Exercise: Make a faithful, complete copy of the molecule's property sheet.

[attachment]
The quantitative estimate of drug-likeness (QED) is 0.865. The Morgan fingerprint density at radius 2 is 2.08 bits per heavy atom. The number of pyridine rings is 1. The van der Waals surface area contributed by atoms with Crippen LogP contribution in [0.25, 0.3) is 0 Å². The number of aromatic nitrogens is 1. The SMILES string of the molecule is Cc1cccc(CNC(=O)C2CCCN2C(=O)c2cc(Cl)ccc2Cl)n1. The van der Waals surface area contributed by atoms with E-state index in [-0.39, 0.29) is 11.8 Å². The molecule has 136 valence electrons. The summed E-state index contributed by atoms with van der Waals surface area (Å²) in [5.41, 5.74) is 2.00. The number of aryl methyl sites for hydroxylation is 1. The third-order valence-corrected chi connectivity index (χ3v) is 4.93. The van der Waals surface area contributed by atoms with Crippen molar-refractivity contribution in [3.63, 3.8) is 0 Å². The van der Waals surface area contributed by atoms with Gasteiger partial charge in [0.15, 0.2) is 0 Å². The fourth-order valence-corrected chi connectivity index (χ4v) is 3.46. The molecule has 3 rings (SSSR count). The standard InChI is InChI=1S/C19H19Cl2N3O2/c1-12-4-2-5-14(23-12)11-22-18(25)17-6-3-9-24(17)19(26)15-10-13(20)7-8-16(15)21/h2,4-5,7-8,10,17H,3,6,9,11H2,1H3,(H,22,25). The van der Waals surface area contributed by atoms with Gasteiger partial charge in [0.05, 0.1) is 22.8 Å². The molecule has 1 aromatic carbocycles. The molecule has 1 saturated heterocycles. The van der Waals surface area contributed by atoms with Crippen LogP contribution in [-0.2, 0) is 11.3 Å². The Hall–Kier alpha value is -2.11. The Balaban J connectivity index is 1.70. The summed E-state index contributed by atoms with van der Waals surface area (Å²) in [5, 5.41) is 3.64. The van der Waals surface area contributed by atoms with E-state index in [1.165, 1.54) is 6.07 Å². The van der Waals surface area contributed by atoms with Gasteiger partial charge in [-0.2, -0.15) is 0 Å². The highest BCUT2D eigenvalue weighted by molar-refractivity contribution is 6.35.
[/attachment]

The quantitative estimate of drug-likeness (QED) is 0.865. The Morgan fingerprint density at radius 2 is 2.08 bits per heavy atom. The number of pyridine rings is 1. The van der Waals surface area contributed by atoms with Crippen LogP contribution in [0.25, 0.3) is 0 Å². The number of aromatic nitrogens is 1. The SMILES string of the molecule is Cc1cccc(CNC(=O)C2CCCN2C(=O)c2cc(Cl)ccc2Cl)n1. The van der Waals surface area contributed by atoms with E-state index in [-0.39, 0.29) is 11.8 Å². The molecule has 136 valence electrons. The summed E-state index contributed by atoms with van der Waals surface area (Å²) in [5.41, 5.74) is 2.00. The number of aryl methyl sites for hydroxylation is 1. The third-order valence-corrected chi connectivity index (χ3v) is 4.93. The van der Waals surface area contributed by atoms with Crippen molar-refractivity contribution in [3.63, 3.8) is 0 Å². The van der Waals surface area contributed by atoms with Gasteiger partial charge in [0.15, 0.2) is 0 Å². The fourth-order valence-corrected chi connectivity index (χ4v) is 3.46. The molecule has 3 rings (SSSR count). The standard InChI is InChI=1S/C19H19Cl2N3O2/c1-12-4-2-5-14(23-12)11-22-18(25)17-6-3-9-24(17)19(26)15-10-13(20)7-8-16(15)21/h2,4-5,7-8,10,17H,3,6,9,11H2,1H3,(H,22,25). The van der Waals surface area contributed by atoms with Gasteiger partial charge in [0.05, 0.1) is 22.8 Å². The molecule has 1 aromatic carbocycles. The molecule has 1 saturated heterocycles. The van der Waals surface area contributed by atoms with Crippen LogP contribution in [-0.2, 0) is 11.3 Å². The Hall–Kier alpha value is -2.11. The Balaban J connectivity index is 1.70. The summed E-state index contributed by atoms with van der Waals surface area (Å²) in [5, 5.41) is 3.64. The van der Waals surface area contributed by atoms with E-state index in [1.165, 1.54) is 6.07 Å². The van der Waals surface area contributed by atoms with Gasteiger partial charge in [-0.2, -0.15) is 0 Å². The highest BCUT2D eigenvalue weighted by molar-refractivity contribution is 6.35.